Speculation of mechanisms includes anti-inflammatory effects
While the mechanisms behind metformin’s potential role in reducing mortality risk in COVID-19 are unknown, the authors note that the most obvious assumption – that improved glycemic control may be a key factor – is disputed by the study’s finding that blood glucose levels and hemoglobinwere not significantly different among COVID-19 survivors taking versus not taking metformin.
They point instead to metformin’s known anti-inflammatory and antithrombotic properties.
“We therefore hypothesize that, by exerting some of these effects, metformin might improve outcomes and we are now in the process of investigating this possibility further,” Dr. Shalev said.
Dr. Peters noted that anti-inflammatory properties, themselves, are not necessarily unique to metformin in the treatment of diabetes.
“Many other agents, such as sodium-glucose cotransporter 2 (SGLT2) inhibitors can reduce inflammation, so I don’t know if that would explain it, but it certainly could help,” she said. “[Reducing inflammation] is a hypothesis you see commonly with diabetes drugs, but I think there are also a lot of metabolic benefits from metformin.”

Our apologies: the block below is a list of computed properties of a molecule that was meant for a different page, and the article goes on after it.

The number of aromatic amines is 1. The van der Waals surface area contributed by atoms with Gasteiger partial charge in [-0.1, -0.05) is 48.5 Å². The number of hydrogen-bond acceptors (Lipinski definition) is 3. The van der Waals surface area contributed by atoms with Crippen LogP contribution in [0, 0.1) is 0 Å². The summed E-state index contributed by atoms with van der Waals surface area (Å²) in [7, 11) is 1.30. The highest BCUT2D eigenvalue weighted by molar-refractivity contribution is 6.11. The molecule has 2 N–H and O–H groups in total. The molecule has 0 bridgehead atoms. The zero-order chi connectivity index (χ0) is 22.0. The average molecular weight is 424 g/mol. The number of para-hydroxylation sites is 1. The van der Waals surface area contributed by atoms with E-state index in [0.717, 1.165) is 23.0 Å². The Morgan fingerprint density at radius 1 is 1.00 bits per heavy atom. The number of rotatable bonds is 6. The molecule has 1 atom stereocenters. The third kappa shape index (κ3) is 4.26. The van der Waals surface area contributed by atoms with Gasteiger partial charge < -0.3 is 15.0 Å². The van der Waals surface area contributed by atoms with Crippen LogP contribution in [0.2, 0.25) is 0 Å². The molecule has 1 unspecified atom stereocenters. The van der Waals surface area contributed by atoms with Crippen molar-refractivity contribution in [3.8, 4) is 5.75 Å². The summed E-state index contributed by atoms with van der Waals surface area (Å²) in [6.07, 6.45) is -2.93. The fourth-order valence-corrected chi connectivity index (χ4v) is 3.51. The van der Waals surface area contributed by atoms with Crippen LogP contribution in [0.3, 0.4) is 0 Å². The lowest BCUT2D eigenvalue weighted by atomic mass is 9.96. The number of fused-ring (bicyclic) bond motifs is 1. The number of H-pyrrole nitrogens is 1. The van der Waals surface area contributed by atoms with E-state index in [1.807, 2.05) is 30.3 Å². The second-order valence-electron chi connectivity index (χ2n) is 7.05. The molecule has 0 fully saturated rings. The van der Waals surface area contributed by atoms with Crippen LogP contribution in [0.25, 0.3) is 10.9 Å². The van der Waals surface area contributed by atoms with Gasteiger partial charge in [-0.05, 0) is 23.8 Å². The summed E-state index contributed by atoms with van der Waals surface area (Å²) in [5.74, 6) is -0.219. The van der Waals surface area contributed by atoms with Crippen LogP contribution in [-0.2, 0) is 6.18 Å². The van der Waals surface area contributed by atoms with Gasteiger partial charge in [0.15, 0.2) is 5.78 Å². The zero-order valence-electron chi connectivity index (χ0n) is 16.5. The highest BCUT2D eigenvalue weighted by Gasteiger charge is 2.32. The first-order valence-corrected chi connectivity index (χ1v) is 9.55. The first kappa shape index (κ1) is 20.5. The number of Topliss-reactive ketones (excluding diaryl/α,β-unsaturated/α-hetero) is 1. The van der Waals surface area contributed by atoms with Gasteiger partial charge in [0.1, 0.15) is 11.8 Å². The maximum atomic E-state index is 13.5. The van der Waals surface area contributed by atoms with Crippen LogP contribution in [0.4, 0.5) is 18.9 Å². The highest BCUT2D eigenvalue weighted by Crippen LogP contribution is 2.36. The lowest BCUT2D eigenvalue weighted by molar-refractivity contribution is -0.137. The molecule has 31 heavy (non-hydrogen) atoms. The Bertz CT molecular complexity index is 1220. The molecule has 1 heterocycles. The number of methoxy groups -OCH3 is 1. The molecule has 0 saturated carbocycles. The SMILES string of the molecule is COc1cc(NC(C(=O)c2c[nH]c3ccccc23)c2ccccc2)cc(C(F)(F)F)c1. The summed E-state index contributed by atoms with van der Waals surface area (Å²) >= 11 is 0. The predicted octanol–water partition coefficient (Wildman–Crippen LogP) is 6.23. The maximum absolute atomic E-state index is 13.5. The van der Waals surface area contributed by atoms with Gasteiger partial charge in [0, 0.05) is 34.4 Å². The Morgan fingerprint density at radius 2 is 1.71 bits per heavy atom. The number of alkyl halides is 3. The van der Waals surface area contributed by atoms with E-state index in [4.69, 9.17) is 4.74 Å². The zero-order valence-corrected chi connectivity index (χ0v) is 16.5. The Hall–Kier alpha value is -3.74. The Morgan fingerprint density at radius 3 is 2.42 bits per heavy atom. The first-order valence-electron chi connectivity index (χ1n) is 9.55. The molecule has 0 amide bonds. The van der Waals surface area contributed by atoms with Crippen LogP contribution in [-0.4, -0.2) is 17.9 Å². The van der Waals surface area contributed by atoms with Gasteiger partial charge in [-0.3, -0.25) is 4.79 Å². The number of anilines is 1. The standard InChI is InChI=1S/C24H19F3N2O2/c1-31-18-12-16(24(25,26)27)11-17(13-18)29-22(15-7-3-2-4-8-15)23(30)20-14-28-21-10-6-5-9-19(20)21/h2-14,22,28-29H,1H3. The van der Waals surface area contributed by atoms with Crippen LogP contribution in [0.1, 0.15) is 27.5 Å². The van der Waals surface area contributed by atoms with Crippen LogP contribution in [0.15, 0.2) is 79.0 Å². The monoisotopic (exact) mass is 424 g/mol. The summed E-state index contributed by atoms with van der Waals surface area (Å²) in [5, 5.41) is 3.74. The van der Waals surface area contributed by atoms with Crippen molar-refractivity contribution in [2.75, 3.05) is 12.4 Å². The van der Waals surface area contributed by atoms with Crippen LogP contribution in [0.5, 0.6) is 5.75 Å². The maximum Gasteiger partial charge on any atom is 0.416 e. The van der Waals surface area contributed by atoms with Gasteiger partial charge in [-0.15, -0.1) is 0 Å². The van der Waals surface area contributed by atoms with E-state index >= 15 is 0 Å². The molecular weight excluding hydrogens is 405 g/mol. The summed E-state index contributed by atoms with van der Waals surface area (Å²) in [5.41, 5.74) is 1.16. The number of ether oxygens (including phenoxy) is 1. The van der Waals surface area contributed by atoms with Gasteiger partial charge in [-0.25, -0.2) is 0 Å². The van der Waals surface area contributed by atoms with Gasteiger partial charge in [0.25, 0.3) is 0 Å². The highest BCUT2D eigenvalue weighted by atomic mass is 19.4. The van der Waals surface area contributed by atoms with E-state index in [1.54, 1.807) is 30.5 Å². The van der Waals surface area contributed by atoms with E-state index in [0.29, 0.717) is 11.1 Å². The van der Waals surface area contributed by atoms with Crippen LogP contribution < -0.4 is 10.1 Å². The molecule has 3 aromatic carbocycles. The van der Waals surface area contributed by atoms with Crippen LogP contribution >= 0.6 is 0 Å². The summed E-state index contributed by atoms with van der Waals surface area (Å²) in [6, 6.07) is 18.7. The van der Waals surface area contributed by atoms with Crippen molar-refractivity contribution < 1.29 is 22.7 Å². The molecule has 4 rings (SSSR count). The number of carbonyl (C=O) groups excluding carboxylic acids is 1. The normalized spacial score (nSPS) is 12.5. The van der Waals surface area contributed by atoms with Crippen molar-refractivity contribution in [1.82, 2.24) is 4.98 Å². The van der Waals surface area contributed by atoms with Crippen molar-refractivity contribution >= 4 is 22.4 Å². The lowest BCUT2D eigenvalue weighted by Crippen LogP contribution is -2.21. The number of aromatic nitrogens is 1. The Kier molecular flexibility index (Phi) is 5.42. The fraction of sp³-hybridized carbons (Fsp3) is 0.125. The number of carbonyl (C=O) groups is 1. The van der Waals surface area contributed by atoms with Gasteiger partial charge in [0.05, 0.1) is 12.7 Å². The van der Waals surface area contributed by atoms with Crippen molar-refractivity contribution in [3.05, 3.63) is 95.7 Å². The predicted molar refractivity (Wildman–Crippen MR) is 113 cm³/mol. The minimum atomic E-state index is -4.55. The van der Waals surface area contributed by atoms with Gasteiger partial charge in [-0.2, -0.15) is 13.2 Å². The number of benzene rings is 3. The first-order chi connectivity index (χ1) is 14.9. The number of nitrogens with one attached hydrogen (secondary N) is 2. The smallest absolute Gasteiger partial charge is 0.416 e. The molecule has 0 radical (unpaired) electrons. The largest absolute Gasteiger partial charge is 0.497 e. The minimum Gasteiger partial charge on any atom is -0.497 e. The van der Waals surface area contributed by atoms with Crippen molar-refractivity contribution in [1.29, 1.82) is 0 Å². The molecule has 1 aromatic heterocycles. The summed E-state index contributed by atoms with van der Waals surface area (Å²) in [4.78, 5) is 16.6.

“It was fascinating that they had the A1c data and that survival with metformin didn’t appear to be as related to A1c levels as one might think,” she added.
Notably, a key advantage, should the effects and mechanisms be validated, is metformin’s high accessibility, Dr. Peters added.
“This doesn’t necessarily tell us what we can do to reduce the health care disparities surrounding COVID-19, but the fact that metformin is low cost and easily available is very important, so maybe it will help as we try to grapple with other risk factors.”
The authors have reported no relevant financial relationships.
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